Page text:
“In school, we learned about the world before ours, about the angels and gods that lived in the sky, ruling the earth with kind and loving hands. Some say those are just stories, but I don’t believe that.
The gods rule us still. They have come down from the stars. And they are no longer kind.”
“But then, she had always admired them, their strength and compassion. She had always wondered how they could love and care for white children and nurse old white men and women with such gentleness and care. She didn’t think she could have.”
“These people were so hungry for love that they were accepting substitutes. They were embracing material things and expecting a sort of hug back. But it never works. You can’t substitute material things for love or for gentleness or for tenderness or for a sense of comradeship.”
Tender and lyrical prose, gentle and almost achingly poignant moments and a golden daffy-down-dilly air pervading the stories: make sure you grab your tissue box before reading the Kingdom of Silk series.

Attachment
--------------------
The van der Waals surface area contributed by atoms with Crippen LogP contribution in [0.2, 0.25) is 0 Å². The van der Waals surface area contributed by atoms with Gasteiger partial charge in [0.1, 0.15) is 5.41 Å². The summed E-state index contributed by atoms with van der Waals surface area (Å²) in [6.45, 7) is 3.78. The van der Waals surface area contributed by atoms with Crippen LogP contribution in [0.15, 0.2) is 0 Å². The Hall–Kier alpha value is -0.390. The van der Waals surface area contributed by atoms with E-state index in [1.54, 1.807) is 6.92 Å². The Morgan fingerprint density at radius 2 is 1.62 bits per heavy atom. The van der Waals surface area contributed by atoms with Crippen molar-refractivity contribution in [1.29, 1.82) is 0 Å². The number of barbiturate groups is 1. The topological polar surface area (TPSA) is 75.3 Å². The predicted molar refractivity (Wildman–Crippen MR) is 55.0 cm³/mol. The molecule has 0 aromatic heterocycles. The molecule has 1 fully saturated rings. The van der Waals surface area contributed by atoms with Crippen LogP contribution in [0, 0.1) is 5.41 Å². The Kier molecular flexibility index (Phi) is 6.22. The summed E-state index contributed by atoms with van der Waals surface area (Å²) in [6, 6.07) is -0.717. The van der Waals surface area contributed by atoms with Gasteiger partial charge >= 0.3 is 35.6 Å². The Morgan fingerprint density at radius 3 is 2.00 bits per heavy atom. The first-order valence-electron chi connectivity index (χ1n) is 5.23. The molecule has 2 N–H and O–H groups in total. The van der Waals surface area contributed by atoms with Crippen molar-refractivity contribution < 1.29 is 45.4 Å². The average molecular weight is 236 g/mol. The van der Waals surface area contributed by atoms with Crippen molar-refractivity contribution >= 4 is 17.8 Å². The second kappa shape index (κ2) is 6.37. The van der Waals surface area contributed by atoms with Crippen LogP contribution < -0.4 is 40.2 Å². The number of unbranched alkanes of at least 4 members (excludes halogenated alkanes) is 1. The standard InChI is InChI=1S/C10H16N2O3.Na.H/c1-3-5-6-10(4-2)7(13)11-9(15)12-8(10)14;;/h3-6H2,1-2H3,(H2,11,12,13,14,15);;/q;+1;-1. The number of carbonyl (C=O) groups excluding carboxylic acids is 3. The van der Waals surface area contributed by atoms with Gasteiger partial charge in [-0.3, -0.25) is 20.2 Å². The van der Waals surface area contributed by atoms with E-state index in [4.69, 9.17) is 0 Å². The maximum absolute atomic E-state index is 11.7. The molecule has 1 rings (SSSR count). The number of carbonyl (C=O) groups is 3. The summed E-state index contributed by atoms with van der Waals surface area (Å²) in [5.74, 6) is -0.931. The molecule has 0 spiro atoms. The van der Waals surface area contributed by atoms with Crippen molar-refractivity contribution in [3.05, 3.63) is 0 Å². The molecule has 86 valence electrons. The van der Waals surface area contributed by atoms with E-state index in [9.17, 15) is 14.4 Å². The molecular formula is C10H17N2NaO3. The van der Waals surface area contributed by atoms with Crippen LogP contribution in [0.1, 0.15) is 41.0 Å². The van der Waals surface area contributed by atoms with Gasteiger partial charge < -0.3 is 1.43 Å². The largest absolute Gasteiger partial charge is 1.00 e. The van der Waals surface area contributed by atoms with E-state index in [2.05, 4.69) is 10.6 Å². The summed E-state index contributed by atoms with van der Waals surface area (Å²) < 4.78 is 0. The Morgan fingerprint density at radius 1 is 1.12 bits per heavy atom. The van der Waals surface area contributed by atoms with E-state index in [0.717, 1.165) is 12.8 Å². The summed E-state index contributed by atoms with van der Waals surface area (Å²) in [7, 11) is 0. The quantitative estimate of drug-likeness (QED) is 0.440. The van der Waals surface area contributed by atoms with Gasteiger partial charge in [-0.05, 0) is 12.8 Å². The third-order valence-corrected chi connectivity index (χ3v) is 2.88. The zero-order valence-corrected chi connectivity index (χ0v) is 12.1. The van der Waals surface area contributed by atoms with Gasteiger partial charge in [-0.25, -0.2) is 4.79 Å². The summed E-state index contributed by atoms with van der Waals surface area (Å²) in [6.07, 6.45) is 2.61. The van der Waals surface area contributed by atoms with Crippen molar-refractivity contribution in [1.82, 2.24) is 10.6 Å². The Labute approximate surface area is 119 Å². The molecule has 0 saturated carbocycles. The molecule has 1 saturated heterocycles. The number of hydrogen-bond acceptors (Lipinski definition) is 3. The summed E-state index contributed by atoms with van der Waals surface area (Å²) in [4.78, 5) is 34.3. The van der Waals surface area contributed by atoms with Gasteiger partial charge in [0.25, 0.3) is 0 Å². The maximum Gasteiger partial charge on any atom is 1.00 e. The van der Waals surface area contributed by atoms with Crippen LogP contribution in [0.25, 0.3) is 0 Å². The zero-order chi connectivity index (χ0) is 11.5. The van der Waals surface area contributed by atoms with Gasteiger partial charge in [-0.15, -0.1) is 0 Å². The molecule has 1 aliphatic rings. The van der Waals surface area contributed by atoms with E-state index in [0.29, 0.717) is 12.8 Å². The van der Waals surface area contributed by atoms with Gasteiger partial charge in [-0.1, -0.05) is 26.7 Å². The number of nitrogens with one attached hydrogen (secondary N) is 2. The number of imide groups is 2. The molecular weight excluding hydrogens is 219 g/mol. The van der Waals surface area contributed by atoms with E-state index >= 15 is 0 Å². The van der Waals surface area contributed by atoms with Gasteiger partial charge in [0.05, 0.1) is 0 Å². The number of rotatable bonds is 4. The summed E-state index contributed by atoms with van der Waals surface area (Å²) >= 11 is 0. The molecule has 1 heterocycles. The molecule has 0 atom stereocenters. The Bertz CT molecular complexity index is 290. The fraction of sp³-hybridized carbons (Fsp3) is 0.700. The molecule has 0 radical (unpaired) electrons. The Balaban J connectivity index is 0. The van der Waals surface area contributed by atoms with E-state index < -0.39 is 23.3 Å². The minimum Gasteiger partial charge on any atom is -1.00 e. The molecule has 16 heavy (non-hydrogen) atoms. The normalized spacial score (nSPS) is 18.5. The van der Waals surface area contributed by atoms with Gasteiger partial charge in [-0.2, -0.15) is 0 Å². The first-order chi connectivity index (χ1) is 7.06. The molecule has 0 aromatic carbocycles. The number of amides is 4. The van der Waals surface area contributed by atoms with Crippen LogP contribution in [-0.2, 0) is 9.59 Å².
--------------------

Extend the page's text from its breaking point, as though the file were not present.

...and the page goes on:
Glenda writes with such gentleness, with intricate attention to the things that really matter, and captures wisps of beauty from the world and its inhabitants, weaves them into a warm tapestry and lays this on the page with such a feather touch. When I first read this book, I just sobbed and sobbed. The sadness is as beautiful as the happiness and hope.
“With Albert riding me, there was no hanging on the reins, no jerking on the bit in my mouth; a gentle squeeze with the knees and a touch with his heels was enough to tell me what he wanted of me. I think he could have ridden even without that, so well did we come to understand each other.”